I’ve always enjoyed The New York Times’ “36 hours” travel series — even if it hasn’t always been entirely original. I’ve referred to it as a guide for planning weekend itineraries both very close to home and very far away. It’s not that I believe that 36 hours is sufficient to explore most places — I expect I’ll still be discovering things about New York after 36 years — but I appreciate how the day-and-a-half constraint compels prioritizing and efficient use of time. For my visit to Seattle, though, the difficulty of that challenge was increased sixfold.
We rolled into downtown, past the Rem Koolhaas-designed central branch of the Seattle Public Library — next time, I’ll take a tour — to CF and MT’s swanky hotel. I hung back in the lobby as they checked in, sipping the hotel’s lovely lavender lemonade, and put the question to the friendly desk clerk: six hours in Seattle — how should I spend it?
Out came the handy tourist map: it turns out that many of the city’s major sights are within walking distance of downtown, which gave me just enough time to take a brief tour before heading to the airport.
Our first stop: Seattle’s famed Pike Place Market, which claims to be the nation’s oldest continuously operating farmers market, having celebrated its centennial in August 2007. I’m skeptical, by the way, that the oldest market in America would be located in northwest Washington State; Reading Terminal Market in downtown Philadelphia claims the same distinction, and more believably.
We did a quick walk-through of the seafood stands where feisty fishmongers tossed and waved their wares before crowds of gawping tourists and locals. I was just as impressed with the flower stands with their kaleidoscopic array of fresh-cut blooms… and at prices far lower that any I’d ever encountered in New York. Local and exotic produce stands, pasta makers, specialty food purveyors with a few craft vendors rounded out the rest of the stalls.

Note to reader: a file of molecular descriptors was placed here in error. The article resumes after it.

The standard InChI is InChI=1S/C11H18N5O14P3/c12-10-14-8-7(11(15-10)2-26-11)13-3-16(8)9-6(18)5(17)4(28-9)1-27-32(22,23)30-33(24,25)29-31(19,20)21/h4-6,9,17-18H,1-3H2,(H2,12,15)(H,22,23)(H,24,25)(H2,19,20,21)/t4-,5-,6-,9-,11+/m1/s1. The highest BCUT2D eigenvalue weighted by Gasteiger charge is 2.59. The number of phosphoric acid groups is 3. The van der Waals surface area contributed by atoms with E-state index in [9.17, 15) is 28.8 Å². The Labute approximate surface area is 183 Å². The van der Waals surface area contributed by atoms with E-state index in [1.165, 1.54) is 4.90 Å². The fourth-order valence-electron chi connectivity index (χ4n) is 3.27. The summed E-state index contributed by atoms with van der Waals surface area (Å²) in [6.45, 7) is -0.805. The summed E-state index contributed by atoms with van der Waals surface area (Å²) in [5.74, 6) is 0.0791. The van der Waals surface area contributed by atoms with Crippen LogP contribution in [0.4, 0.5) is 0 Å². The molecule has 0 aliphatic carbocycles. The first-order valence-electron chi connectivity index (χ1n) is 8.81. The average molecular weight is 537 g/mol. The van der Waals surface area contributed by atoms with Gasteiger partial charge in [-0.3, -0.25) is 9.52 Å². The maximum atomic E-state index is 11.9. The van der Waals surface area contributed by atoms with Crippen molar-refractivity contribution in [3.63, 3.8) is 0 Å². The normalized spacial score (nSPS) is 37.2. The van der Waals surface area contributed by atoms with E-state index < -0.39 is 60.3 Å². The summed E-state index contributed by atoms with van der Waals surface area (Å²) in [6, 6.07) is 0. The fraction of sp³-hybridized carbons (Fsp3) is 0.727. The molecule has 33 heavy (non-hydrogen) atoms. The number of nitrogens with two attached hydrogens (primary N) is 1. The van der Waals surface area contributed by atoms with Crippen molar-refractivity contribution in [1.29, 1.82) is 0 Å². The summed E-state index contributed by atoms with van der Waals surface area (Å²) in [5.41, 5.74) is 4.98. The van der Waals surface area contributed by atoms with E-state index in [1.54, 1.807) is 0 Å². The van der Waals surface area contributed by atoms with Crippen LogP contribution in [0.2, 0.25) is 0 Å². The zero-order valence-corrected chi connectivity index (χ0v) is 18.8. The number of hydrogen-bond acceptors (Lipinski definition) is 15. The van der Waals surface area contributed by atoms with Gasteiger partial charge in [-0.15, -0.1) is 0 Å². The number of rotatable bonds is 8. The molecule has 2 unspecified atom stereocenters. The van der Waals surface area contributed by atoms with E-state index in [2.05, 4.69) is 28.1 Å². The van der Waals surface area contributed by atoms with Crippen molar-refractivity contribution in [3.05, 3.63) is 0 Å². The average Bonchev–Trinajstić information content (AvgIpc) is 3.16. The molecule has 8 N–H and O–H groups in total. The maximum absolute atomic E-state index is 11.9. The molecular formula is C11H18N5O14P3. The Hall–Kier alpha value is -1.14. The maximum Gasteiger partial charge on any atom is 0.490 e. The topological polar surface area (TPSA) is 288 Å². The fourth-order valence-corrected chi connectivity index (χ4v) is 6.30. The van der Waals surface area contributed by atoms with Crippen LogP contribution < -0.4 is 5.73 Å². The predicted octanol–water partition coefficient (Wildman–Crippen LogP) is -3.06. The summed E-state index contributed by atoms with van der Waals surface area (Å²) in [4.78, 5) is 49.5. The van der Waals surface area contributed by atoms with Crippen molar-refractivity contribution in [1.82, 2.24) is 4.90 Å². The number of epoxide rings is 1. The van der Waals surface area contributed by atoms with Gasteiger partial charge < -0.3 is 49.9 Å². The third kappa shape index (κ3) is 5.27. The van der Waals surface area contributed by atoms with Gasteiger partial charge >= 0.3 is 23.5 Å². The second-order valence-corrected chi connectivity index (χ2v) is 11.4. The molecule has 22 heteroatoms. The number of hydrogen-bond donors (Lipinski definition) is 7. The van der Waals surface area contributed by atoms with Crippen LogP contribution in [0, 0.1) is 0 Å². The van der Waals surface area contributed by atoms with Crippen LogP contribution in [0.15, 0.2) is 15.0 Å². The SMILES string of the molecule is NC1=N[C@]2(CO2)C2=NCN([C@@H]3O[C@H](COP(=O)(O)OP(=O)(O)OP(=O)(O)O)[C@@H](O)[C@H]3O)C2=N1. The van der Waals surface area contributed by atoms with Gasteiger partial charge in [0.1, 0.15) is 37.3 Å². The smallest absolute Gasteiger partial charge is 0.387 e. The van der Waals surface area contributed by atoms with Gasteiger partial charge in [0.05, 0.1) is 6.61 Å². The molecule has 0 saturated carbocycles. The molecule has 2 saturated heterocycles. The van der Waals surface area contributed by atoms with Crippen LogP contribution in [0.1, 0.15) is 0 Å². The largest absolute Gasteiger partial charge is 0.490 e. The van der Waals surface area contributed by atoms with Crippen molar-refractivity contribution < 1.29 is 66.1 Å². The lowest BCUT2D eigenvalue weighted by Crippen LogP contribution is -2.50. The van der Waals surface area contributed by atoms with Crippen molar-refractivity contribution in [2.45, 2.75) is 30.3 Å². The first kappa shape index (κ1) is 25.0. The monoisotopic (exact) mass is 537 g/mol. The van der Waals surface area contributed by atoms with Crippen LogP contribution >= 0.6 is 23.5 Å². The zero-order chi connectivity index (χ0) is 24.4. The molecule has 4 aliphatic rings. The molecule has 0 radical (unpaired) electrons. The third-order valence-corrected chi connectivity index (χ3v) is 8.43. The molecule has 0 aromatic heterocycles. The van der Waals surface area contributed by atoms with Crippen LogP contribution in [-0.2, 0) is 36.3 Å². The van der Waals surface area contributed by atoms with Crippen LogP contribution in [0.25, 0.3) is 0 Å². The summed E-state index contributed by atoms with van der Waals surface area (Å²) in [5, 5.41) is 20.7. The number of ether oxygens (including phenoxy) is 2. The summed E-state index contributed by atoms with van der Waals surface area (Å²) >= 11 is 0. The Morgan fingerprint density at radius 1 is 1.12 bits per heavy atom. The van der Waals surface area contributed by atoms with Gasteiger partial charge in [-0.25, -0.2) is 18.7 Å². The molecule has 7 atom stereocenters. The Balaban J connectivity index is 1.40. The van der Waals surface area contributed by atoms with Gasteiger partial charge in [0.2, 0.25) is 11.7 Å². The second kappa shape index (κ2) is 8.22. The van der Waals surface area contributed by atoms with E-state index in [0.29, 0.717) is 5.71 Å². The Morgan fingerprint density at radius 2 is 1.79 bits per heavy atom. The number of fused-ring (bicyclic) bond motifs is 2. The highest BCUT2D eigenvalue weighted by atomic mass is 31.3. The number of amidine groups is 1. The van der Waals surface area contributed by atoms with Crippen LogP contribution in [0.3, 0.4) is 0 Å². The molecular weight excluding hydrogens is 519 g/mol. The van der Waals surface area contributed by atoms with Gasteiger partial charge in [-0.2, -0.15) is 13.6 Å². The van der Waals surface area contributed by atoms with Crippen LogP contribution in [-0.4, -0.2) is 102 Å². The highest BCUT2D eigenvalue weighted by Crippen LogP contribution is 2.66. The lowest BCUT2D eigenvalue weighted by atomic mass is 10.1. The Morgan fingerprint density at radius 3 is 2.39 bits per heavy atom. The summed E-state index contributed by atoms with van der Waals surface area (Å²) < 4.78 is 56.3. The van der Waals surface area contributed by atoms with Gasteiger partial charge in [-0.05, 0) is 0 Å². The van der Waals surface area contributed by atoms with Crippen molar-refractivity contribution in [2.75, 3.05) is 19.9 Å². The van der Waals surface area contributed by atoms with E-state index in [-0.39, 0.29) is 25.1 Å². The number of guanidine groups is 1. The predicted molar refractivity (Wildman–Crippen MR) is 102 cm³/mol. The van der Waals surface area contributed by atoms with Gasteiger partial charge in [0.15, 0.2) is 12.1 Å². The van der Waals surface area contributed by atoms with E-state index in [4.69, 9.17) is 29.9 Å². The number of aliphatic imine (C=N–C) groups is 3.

Lunch was a quick and serendipitous stop at The Market Grill — an unassuming U-shaped lunch counter inside the market where I had one of my best fish sandwiches in recent memory. Nothing fancy: just impeccably seasoned and grilled halibut on a baguette, with grilled onions and homemade tartar sauce, served with a side of homemade slaw. At $12, the sandwich had seemed pricy initially — this coming from one accustomed to pricy sandwiches — but after that first bite, I felt it was worth every penny. Good find!
On the way out, we passed by the original Starbucks; that first cafe opened in April 1971 with an initial investment of about $10,000. (Note the original brown siren logo.) Running a cafe can be a tough business, but things seemed to have worked out for this chain with 171 stores in Manhattan alone, and a two story store set to open inside the Empire State Building next week. If only they made more of an effort to serve Fair Trade coffee…
Is this a sculpture of a badminton birdie? Upon closer examination, we recognized the inverted umbrella, no doubt a whimsical reference to Seattle’s reputation for rainfall. (Despite the near-constant cover of clouds, we lucked out, weatherwise, this afternoon.) “Angie’s Umbrella” (Jim Pridgeon and Benson Shaw) is located on a corner in Belltown, an artificially flattened 63-square-block neighborhood, dubbed “Seattle’s Soho” for its bohemian feel and newly trendy shops and restaurants.
One of our favorite sights was the Olympic Sculpture Park, a 9-acre waterfront, former industrial site that was converted into a green space for art by the Seattle Art Museum. (I do so appreciate this movement of transforming urban waterfronts into public spaces.) The $85 million park opened with a two-day celebration back in February.
From the quirkily leaning “Typewriter Eraser, Scale X” (Claes Oldenburg and Coosje van Bruggen) to the monumental sculptures by artists such as Alexander Calder (whose orange “Eagle” is the centerpiece), the park offers stunning views of art and nature.
Here, on the lower level, are the five swooping, asymmetrical COR-TEN monoliths that comprise “Wake” by Richard Serra, whose work we recognized from the MoMA exhibition last summer. Elsewhere, the 6’ by 19’ fan-shaped steel cut-out of New Yorker Ellsworth Kelly’s “Curve XXIV” looked like it could have been fashioned from Serra’s studio surplus.
And in front of the Bill and Melinda Gates Amphitheater, framing a view of the Seattle waterfront, Sir Anthony Caro’s “Riviera.”
Check out the full Seattle photo set — all six hours worth — on flickr.